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I've never tried CTM but looking now they are substantially cheaper on a lot of things. Bath Potters is my go to place as they're just down the road so I can go collect, but then if they're twice the price it'll still work out cheaper shipping from CTM. Cheers!

 

I didn't post the recipe as I wasn't sure on the etiquette of posting something from a bought source, its a relatively new book out so didn't want to tread on any toes, but yep you're right, it has approx 15% Calcium Borate Frit, so the actual amount of Boron is dwarfed by the massive amount of Soda Feldspar.

 

Thanks Diesel Clay for the Sensible Shoes vs Party Shoes analogy :) Makes a lot of sense and a great way to visualise it. In my head the feldspars didn't have much to do with colour response and were just a general base, and when talking bright colours I think of Barium, Strontium and Boron.

 

The purple stain has thrown me a bit though, I'm pretty sure its not to do with Magnesium in the ingredients as I actually did a chrome/tin oxide test of both Linda's base and the digitalfire base and they produced similar results, apart from Linda's looking a bit nicer. Though I only tested the bought stain in digitalfire's and a commercial base. A brief search shows that purple stains are normally chrome and tin so it'll take some more investigation. I've attached a photo tagging which is which.

 

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You were also right about the Kaolin amount, Linda's only has about 5% which now sounds very low.

 

So on with more testing, introducing some frits and hopefully I'll end up with some sensibly party shoes. Will also be a good time to figure out InsightLive. Thankfully the studio I'm at has most ingredients you can use for testing so I don't have to commit to a big batch order yet.

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I think it is probably better not to share recipes from a new book but then it is hard to know. John Britt seems to share some of the recipes from his cone6 book in his youtube videos and such so I think it depends on the potter who wrote it.

 

15% is more than I was thinking but I still think the soda will be playing a big part. The hard part is all of the chemistry, firing and application come together to give you the final glaze so there is never one definitive answer really.

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Thanks for the input guys. I've been learning Insight Live this evening and have formulated 2 variations on the digital fire base.

 

One that introduces some boron (about half the amount of Linda's) while keeping the Ka2O and Na2O similar. The other that lowers the Ka2O and increases Na2O and has a very small bit of boron. Was a case of changing some of the feldspar's and using a little frit. The Si:Al ratio, Calculated Expansion and CaO values have stayed pretty much the same as the original recipe, was fun trying different ingredients and balancing everything out.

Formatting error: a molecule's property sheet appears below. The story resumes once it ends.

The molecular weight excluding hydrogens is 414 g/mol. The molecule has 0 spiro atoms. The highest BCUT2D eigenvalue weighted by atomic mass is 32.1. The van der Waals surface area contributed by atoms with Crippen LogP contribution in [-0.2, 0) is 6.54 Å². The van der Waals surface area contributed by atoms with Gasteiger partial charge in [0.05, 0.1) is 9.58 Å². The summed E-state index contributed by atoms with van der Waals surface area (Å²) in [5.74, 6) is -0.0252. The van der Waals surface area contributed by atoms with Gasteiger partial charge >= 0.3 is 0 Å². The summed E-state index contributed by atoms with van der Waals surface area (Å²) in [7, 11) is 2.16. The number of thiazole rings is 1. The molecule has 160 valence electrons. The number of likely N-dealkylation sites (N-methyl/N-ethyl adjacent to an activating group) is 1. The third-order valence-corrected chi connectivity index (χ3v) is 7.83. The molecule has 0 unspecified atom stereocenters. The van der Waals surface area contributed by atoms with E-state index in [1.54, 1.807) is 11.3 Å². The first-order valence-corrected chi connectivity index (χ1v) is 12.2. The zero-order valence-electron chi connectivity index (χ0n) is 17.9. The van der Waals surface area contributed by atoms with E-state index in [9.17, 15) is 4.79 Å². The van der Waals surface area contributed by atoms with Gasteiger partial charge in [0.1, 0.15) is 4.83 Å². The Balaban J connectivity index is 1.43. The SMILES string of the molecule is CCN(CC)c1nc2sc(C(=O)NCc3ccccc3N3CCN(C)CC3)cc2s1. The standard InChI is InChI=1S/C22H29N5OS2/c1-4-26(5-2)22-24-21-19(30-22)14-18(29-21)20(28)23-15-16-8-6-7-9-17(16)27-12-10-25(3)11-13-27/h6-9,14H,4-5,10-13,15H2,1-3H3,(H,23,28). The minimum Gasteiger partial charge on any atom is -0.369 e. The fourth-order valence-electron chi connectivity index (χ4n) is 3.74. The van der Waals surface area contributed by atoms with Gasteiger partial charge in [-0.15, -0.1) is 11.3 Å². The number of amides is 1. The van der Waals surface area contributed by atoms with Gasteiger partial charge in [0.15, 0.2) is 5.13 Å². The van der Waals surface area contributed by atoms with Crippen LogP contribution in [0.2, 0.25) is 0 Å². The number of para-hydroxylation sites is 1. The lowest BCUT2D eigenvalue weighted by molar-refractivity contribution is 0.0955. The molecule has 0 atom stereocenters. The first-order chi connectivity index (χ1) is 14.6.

Will be interesting to see what the change in flux ratio does to the colour response and viscosity, I'll post results when they're done but might be a couple of weeks.

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I'm curious why you lowered potassium and raised sodium? They should do pretty damn close to the same thing, I would think

 

Thats what I originally thought but from what the others have said and some further reading higher sodium content can give a good colour response turning Copper turquoise and Chrome a strong greeny/yellow, which is whats happened with my test tiles I think.

 

Linda's base is high in Sodium and low in Potassium, and the digitalfire base is the opposite. So I'm trying to push the digitalfire base towards Linda's, but without going too far (I don't want a really runny glaze). I think the Boron still has something to do with the colours so going to try that too. The rest of the ingredients and amounts of them aren't drastically different, so its got to be the amounts and ratio of the fluxes.

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So the two new glaze bases came out the kiln this morning and they definitely improved the colours, though I foolishly didn't label them correctly so don't know which was the higher sodium and which was the higher boron.

 

The copper at 0.1 percent looks good and matches the colour of Linda's Runny. The Chrome at 0.1% didn't go as bright as Linda's, but definitely looks better than the dull previous tile and these were 100g batches so not sure how accurate my 0.1g addition was, and the Purple Stain is now working again.

 

All in all I'm happy, learnt a ton about glaze chemistry along the way :)

 

Chrome at 0.1%

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Copper at 0.1%

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Purple stain at 4%